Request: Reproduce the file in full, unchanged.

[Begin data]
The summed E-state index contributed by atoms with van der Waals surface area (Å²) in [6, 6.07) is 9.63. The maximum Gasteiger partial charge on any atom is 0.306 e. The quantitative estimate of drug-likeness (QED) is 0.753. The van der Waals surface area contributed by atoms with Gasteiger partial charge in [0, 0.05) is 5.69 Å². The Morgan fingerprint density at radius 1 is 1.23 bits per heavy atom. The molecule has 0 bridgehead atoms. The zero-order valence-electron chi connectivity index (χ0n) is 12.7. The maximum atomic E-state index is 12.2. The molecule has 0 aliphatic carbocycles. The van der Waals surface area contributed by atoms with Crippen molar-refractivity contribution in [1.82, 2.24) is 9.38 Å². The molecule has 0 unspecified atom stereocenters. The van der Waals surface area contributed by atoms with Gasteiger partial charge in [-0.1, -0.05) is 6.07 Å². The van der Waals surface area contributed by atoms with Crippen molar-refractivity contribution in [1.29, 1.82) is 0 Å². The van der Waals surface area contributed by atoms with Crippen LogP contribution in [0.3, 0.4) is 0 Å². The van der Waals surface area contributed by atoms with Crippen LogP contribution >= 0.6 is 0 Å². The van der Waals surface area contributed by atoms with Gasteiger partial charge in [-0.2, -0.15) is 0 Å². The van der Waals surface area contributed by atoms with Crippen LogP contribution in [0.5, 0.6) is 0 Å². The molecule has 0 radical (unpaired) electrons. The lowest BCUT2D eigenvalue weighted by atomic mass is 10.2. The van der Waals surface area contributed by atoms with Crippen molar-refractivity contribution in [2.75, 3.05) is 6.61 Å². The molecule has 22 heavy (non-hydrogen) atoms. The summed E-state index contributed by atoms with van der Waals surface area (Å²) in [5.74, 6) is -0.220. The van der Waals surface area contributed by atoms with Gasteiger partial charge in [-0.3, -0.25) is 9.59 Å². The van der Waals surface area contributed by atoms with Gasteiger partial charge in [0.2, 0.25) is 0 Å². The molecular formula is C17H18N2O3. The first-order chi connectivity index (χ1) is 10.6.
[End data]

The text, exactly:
The summed E-state index contributed by atoms with van der Waals surface area (Å²) in [6, 6.07) is 9.63. The maximum Gasteiger partial charge on any atom is 0.306 e. The quantitative estimate of drug-likeness (QED) is 0.753. The van der Waals surface area contributed by atoms with Gasteiger partial charge in [0, 0.05) is 5.69 Å². The Morgan fingerprint density at radius 1 is 1.23 bits per heavy atom. The molecule has 0 bridgehead atoms. The zero-order valence-electron chi connectivity index (χ0n) is 12.7. The maximum atomic E-state index is 12.2. The molecule has 0 aliphatic carbocycles. The van der Waals surface area contributed by atoms with Crippen molar-refractivity contribution in [1.82, 2.24) is 9.38 Å². The molecule has 0 unspecified atom stereocenters. The van der Waals surface area contributed by atoms with Gasteiger partial charge in [-0.1, -0.05) is 6.07 Å². The van der Waals surface area contributed by atoms with Crippen molar-refractivity contribution in [1.29, 1.82) is 0 Å². The van der Waals surface area contributed by atoms with Crippen LogP contribution in [0.3, 0.4) is 0 Å². The van der Waals surface area contributed by atoms with Crippen LogP contribution >= 0.6 is 0 Å². The van der Waals surface area contributed by atoms with Gasteiger partial charge in [-0.2, -0.15) is 0 Å². The van der Waals surface area contributed by atoms with Crippen LogP contribution in [0.5, 0.6) is 0 Å². The molecule has 0 radical (unpaired) electrons. The lowest BCUT2D eigenvalue weighted by atomic mass is 10.2. The van der Waals surface area contributed by atoms with Crippen molar-refractivity contribution in [2.75, 3.05) is 6.61 Å². The molecule has 22 heavy (non-hydrogen) atoms. The summed E-state index contributed by atoms with van der Waals surface area (Å²) in [5.74, 6) is -0.220. The van der Waals surface area contributed by atoms with Gasteiger partial charge in [-0.3, -0.25) is 9.59 Å². The van der Waals surface area contributed by atoms with Gasteiger partial charge in [0.2, 0.25) is 0 Å². The molecular formula is C17H18N2O3. The first-order chi connectivity index (χ1) is 10.6.